When my father suspected that he had received an unwanted call, he used one of the following responses:
Fenway Park ticket office
Strategic Air Command
The life of the Amish becomes more and more appealing to me. No computers, no phones.
I often tell people that after I retire from a career in IT, I am going to become an Amish farmer.
Why is it so tempting to think…’a rose is a rose’ & ‘a hack is a hack’ by whatever name it is called. I do like to live like the Amish, in some ways more Amish than even they are. At the same time trying to reduce my relationship with & dependency on many things tech. However, in matters of faith, I still prefer ‘continuous Apostolic Succession, 7 Sacraments, & thousands of Saints’ which the Amish do not have for help in their Salvation. So, while the Amish lifestyle is, actually very Catholic in spirit, the doctrine & dogma while good…& even catholic…it does not contain the fullness of faith.
We get the payday loan scam callers or the “you have a returned check to pay” scammers. Haven’t had the pleasure of the computer or IRS scam yet. Apparently, we have taken out thousands in payday loans and never paid any of it back, so we are on the brink of arrest. Or we have written checks that were fraudulent.
They use virtual numbers that appear to be coming from nearby towns (which is laughable in rural PA) but speak with such thick accents (another thing that is a glaring tipoff in rural PA) that it’s hard to even understand.
These people have info they hacked into/stole or bought from application companies because they have a little info about us, like where we have had bank accounts in the past and old addresses. We have had info stolen from the VA, so…
Very annoying and we have reported them to every agency possible, but they take a month or so off and start all over. The messages they leave are ridiculous.
Elizabeth D, as a Catholic I’m proud of your principled approach, but as someone whose time has been wasted fending off scammers, hats off to Ben Yanke. Why didn’t I think of that?
They call and claim you have a virus or problem. It’s possible but how on earth would they know in the first place? Love the one from “Microsoft” Nobody from Microsoft is going to call to help you even if they actually knew you had a problem.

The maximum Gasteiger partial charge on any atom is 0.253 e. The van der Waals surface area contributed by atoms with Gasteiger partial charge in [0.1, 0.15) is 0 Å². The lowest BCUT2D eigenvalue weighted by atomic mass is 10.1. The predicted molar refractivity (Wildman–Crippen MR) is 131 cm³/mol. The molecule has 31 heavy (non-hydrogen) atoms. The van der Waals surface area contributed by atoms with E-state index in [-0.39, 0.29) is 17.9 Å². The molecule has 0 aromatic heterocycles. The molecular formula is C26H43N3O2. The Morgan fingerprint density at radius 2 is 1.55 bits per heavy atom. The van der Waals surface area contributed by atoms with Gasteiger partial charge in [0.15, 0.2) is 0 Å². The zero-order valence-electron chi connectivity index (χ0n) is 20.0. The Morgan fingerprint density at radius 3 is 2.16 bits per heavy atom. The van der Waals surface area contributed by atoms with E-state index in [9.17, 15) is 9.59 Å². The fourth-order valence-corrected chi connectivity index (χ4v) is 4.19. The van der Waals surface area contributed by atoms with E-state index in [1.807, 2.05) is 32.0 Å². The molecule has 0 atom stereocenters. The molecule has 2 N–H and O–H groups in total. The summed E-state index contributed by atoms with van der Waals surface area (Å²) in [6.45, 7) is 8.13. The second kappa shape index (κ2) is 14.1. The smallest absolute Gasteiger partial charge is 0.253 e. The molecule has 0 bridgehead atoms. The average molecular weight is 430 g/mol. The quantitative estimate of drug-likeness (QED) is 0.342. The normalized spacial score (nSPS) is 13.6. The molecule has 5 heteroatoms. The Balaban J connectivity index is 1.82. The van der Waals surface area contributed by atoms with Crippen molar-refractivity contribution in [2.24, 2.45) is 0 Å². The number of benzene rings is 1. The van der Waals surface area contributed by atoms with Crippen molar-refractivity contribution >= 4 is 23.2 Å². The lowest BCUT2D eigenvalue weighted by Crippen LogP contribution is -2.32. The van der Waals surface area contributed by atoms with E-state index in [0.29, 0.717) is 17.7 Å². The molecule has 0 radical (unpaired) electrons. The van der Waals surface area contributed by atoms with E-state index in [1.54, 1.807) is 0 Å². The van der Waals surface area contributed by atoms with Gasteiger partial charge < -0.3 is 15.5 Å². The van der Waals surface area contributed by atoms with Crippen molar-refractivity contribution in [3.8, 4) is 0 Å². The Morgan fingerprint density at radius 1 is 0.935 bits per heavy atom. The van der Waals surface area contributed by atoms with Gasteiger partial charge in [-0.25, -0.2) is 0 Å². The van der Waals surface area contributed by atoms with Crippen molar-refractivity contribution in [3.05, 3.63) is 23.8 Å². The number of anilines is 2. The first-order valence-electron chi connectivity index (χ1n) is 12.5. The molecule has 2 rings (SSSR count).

I used to get 100+ calls per day at work from the same scammer, which was doubly infuriating because I couldn’t ignore the calls — I was a receptionist, and any unanswered call from a long distance number would switch the phone over to the “Attendant Busy” setting, which meant ALL calls would automatically go to voicemail. So I’d have to pick it up every time, even if only for long enough to hang up again right away, or I’d have to switch the phone over to the correct setting. Either way, 100+ interruptions every day was absolutely maddening. The additional problem was that they started to call from a gazillion random phone numbers (there’s software that can block your real number), so I couldn’t just have our IT department have the phone company block the number. ARGH! After many reminders to them that their repeated solicitation was illegal harassment of a non-profit organization, I finally reported them to the FCC and registered in my complaint every single caller ID number I had from them. Never heard from them again. Apparently, it was some scam running out of Mauritania. Makes me wonder sometimes if anything good actually happens in Mauritania and Nigeria (where so many of these scams originate), or if everyone there is just a scammer. Ugh.
I have a private direct phone number at my workplace, but very rarely do I actually get work-related calls on it, because those normally come to our main office number and are forwarded by the office manager/receptionist. About 99 percent of the calls I get on this phone consist of the following: 1) the “vehicle warranty” offer for a vehicle that went to the junkyard years ago, 2) an offer of a free Carribbean cruise, 3) calls from people looking for some name I don’t know from Adam to notify them of a lawsuit or unpaid bill, 4) calls from people trying to reach the state Department of Revenue to pay back taxes (my number is similar to theirs but a couple of digits are reversed). I ignore the first three types of calls but keep the real Dept. of Revenue number handy for the callers in the last category.
Yah, that guy keeps calling me many times a day. I’ve left the phone off the hook because of him. I have hardware problems so I told him my computer is going to the shop. Which it is soon. I am tired of this guy.